OSHA Cites U.S. Minerals Again for Safety Violations at Illinois Plant

Company has been cited five times for violations and placed in enforcement program for severe violators.

The Occupational Safety and Health Administration has issued seven citations to the U.S. Minerals LLC facility in Baldwin, Ill., for allegedly failing to develop and implement procedures to control hazardous energy, install guard rails where needed and maintain equipment.

Penalties total $83,000 for the citations, one of which is a 'willful' citation. OSHA describes a willful violation as one that exists as a result of an employer's "intentional disregard for the requirements of the law or plain indifference to employee safety and health."

The citations emerged following an inspection that began in September 2010.

This is the second time the Baldwin facility has been cited by OSHA in less than a year. In September 2010 the government agency issued penalties totaling $466,400 for 35 alleged health and safety violations, including willfully exposing workers to dangerously high levels of hazardous dust and failing to provide adequate breathing protection.

"U.S. Minerals' failure to develop and implement plans to control hazardous energy and prevent injuries to workers is simply unacceptable," said Thomas Bielema, OSHA's area director in Peoria, Ill., following the most recent citations. "U.S. Minerals repeatedly has been cited at this facility and others for failing to follow OSHA safety and health standards to protect workers."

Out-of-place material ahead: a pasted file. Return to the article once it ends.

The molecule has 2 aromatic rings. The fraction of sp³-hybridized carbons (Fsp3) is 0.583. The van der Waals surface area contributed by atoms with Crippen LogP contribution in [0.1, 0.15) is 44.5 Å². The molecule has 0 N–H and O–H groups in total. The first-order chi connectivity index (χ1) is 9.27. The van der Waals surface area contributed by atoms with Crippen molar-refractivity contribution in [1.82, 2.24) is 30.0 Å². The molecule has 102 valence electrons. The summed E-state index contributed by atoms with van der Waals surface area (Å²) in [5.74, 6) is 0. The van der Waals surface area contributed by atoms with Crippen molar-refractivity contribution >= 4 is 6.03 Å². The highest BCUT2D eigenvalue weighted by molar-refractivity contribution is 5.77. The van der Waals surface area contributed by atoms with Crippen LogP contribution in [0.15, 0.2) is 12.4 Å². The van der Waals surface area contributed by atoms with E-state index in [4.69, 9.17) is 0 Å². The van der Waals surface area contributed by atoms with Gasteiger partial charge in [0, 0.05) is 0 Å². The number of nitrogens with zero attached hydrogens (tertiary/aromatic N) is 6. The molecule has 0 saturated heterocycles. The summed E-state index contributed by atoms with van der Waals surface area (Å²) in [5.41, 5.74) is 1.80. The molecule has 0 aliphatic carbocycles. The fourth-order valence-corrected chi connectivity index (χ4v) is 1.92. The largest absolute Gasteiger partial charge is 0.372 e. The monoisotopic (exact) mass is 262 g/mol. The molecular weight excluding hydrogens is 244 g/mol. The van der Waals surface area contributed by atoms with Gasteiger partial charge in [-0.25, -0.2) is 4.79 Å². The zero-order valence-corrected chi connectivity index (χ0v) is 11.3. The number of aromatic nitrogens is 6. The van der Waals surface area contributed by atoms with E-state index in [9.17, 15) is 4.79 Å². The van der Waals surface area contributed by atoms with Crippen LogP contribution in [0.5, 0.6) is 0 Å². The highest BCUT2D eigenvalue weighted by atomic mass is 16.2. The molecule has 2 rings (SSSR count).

As a result of the alleged conditions at the Baldwin plant last summer, OSHA initiated inspections at the Dyer, Ind.-based manufacturers three other locations, where it issued 28 citations for U.S. Minerals' Coffeen, Ill., location; 30 citations for its Harvey, La., location; and 38 violations for its Galveston, Texas, facility.

Fines for citations at those three locations totaled more than $779,000.

OSHA also placed U.S. Minerals in its Severe Violator Enforcement Program in December 2010. As the program's title suggests, it focuses on employers with a history of safety violations that endanger workers "by demonstrating indifference to their responsibilities under the law," OSHA states.

The program mandates follow-up inspections by OSHA.

With regard to the most recent alleged violations, the company has 15 business days from receipt of the citations to comply, request a conference with OSHAs area director or contest the findings.

See also:

OSHA Withdraws Noise Proposal

OSHA Fines Gun Powder Manufacturer $1.2 Million After Deadly Explosion

OSHA Chief Calls for Support of Proposed Injury Prevention Reg

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